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NBA Daily: Warriors’ Youth Learning From Experience

While the Golden State Warriors have been decimated by injury, Jacob Evans and Jordan Poole have taken some major steps in their early NBA journeys.



After five straight trips to the NBA Finals that produced three championships, the Golden State Warriors experienced quite the shakeup.

Kevin Durant went East to the Brooklyn Nets in free agency. Klay Thompson has yet to suit up this year while rehabbing from an injury he sustained in last season’s playoffs. Stephen Curry broke his hand back in October and has been out ever since. Kevon Looney just recently made his return to the court. Prized off-season acquisition D’Angelo Russell has also been in and out of the lineup with injuries.

This version of the Warriors hardly resembles the team that once struck fear across the league. But there’s always a silver lining to everything.

Out of necessity, the Warriors have been relying on a lot of young players this year. The season outlook has changed from trying to hold down the fort until Thompson returned to development. The absence of Curry and Thompson has opened up an opportunity for minutes in Golden State’s backcourt, an opportunity that both Jacob Evans III and Jordan Poole have tried to take advantage of.

Evans was a rookie last season and only played in a total of 30 games — better, he’s already up to 25 games this year. He’s a natural shooting guard, but this season he’s been asked to do something he’s not quite accustomed to, he’s been asked to play point guard. When he declared for the NBA Draft, his defensive ability is something he was drafted for, but he’s struggled at times on that end of the floor as he’s tried to adjust to his increased role. He’s been aware of his struggles defensively, and it’s something he takes to heart.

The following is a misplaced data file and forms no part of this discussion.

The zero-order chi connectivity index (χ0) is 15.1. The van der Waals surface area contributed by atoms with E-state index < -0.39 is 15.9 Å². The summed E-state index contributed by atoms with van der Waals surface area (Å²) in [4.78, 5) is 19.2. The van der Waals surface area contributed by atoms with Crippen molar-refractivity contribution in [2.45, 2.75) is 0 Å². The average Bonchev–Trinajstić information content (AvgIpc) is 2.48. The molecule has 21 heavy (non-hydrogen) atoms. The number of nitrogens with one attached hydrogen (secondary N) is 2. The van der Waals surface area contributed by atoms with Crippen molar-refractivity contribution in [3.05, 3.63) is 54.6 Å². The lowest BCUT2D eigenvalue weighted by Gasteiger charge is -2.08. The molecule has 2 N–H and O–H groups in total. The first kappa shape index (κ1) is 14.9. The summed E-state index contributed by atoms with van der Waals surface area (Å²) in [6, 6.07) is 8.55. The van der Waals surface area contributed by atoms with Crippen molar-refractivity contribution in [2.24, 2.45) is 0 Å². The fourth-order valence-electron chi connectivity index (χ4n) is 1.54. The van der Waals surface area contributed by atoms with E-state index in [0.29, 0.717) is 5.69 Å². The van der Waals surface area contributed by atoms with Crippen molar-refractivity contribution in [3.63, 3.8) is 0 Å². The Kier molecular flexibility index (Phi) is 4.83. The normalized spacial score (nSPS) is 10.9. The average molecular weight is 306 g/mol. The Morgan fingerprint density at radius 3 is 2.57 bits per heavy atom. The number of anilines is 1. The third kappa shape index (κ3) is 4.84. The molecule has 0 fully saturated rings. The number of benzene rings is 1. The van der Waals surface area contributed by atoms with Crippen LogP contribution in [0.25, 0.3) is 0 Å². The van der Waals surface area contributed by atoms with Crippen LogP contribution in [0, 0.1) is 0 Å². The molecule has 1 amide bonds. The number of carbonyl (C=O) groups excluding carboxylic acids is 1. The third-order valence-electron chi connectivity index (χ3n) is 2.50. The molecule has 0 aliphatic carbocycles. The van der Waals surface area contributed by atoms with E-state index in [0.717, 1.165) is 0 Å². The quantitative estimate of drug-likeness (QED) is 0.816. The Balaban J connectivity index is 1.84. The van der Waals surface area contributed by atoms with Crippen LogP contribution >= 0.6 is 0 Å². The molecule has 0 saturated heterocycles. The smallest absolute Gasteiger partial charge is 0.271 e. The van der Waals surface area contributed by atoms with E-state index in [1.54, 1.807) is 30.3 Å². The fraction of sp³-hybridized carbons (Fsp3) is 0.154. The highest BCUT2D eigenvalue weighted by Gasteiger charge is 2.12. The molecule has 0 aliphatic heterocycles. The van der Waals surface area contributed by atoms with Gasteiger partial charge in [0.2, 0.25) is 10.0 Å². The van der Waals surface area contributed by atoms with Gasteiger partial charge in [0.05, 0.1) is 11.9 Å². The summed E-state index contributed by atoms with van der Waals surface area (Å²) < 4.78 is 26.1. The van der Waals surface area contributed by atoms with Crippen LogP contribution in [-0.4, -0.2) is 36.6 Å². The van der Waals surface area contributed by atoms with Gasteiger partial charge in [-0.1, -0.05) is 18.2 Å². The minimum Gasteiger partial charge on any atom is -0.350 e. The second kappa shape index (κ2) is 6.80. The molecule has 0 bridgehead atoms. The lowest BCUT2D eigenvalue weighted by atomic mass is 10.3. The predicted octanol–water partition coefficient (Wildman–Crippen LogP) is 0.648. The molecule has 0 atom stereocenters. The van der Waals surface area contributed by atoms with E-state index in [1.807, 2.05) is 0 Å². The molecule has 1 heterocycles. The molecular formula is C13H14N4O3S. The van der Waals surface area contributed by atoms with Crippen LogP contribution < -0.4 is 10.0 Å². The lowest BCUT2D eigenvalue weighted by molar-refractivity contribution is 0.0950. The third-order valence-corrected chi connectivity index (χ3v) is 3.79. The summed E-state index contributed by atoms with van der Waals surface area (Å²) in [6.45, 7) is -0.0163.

“Being one of the best defenders on the team, that’s what I always try to pride myself on is the defensive end,” Evans told Basketball Insiders. “Like fouling on a three, I can’t do that, I got to know better than that. As you get experience, you learn for the future.”

Evans has also been hit with the injury bug. He was sidelined for 21 games early in the season with an adductor injury and most recently was out for three games due to a concussion. During summer league and the preseason, Evans looked solid in making his transition to point guard. But during the regular season, it’s been more of a gradual learning curve.

One aspect of his college game that he’s been able to translate to the NBA level is his outside shooting. He was seen as being one of the better 3-and-D prospects in the draft. He didn’t shoot so well as a rookie from the three-point line (26.7 percent), but this year he’s up to 38.7 percent.

“This year is an opportunity to go out there and show everybody what I’ve got,” Evans told said. “For me, it’s locking up defensively, rebounding, getting us into certain things, playmaking, organizing, stuff like that. Knocking down shots and just being solid.”

In Poole’s case, he was thrown to the fire from the get-go. Poole was drafted with the 28th overall pick this past summer and found himself immediately thrust into the Warriors’ rotation. However, he struggled mightily to begin the season. His shooting and decision-making suffered and he was sent to the Santa Cruz Warriors, Golden State’s G League affiliate, for seasoning.